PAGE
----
Saturday, 13 March 2010

The Liberty of Norton Folgate

"Once round Arnold Circus, and up through Petticoat Lane. Past the well of shadows, and once back round again. Arm in arm, with an abstracted air. To where the people stare out of the upstairs windows. Because we are living like kings. And these days will last forever. 'Cos sailors from Africa, China and the archipelago of Malay jump ship ragged and penniless into Shadwell's Tiger Bay. The Welsh and Irish wag tails, mothers of midnight. The music hall carousal is spilling out into Bow firelight. Sending half-crazed shadows, giants dancing up the brick wall of Mr Truman's beer factory, waving, bottles ten feet tall. Whether one calls it Spitalfields, Whitechapel, Tower Hamlets or Banglatown, we’re all dancing in the moonlight, we’re all on borrowed ground ..." There are certain acts, such as Madness, Ian Dury, Squeeze, The Clash, Pogues and Saint Etienne, that have not really been featured in this project because they are so closely associated with London songs. That is not a reflection on their work. Far from it. Madness, for example, are pretty much held in universal affection. They could trade on sentiment, and tread water on the festival circuit. But their most recent work, The Liberty of Norton Folgate, is their finest yet. And in the pop context it's a struggle to find others who have come up with their finest and most adventurous record after 30 odd years. The title track is a remarkable achievement, which is why it is included here. In its survey of the east end there are enough London historical, literary and popular culture references to keep us amused for donkey's years as we follow up clues, from music halls to the docks to the markets to the places of sanctuary ... in me secondhand coat.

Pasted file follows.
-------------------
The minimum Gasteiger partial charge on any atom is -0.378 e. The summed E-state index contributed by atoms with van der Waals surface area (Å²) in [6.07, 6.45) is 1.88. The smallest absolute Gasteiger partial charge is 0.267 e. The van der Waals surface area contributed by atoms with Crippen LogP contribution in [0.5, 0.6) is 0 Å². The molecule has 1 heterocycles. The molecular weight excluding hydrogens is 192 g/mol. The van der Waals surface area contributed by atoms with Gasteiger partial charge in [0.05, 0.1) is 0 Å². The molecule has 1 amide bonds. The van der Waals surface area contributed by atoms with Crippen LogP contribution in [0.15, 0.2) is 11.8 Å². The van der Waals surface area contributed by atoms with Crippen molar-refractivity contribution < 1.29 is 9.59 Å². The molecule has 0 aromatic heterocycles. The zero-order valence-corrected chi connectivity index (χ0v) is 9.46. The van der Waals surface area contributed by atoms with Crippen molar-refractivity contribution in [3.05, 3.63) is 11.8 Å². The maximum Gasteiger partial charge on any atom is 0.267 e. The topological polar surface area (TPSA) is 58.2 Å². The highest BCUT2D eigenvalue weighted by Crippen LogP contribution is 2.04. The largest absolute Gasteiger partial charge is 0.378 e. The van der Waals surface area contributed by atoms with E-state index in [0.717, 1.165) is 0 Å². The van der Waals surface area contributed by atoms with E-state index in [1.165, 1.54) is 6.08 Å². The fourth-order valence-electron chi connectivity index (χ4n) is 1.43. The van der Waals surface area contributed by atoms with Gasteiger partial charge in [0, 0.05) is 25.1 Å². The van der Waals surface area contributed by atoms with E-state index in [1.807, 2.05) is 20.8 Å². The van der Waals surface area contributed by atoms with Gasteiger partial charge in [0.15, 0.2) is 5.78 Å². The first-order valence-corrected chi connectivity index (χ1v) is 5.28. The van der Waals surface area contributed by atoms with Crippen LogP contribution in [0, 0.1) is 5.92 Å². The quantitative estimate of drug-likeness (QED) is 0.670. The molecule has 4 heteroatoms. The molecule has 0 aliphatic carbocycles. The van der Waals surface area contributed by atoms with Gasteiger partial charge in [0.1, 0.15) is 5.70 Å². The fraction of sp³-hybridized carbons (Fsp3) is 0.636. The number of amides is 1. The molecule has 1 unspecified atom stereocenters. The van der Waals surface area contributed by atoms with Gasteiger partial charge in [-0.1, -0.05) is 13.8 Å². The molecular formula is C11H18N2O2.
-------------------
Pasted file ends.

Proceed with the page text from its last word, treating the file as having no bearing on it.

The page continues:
1 comment:

  1. I thought of Madness being a lovely thing from my youth, the band that we danced and jumped to, that we sang along to, never realized they could make such a strong album 30 years later. Respect!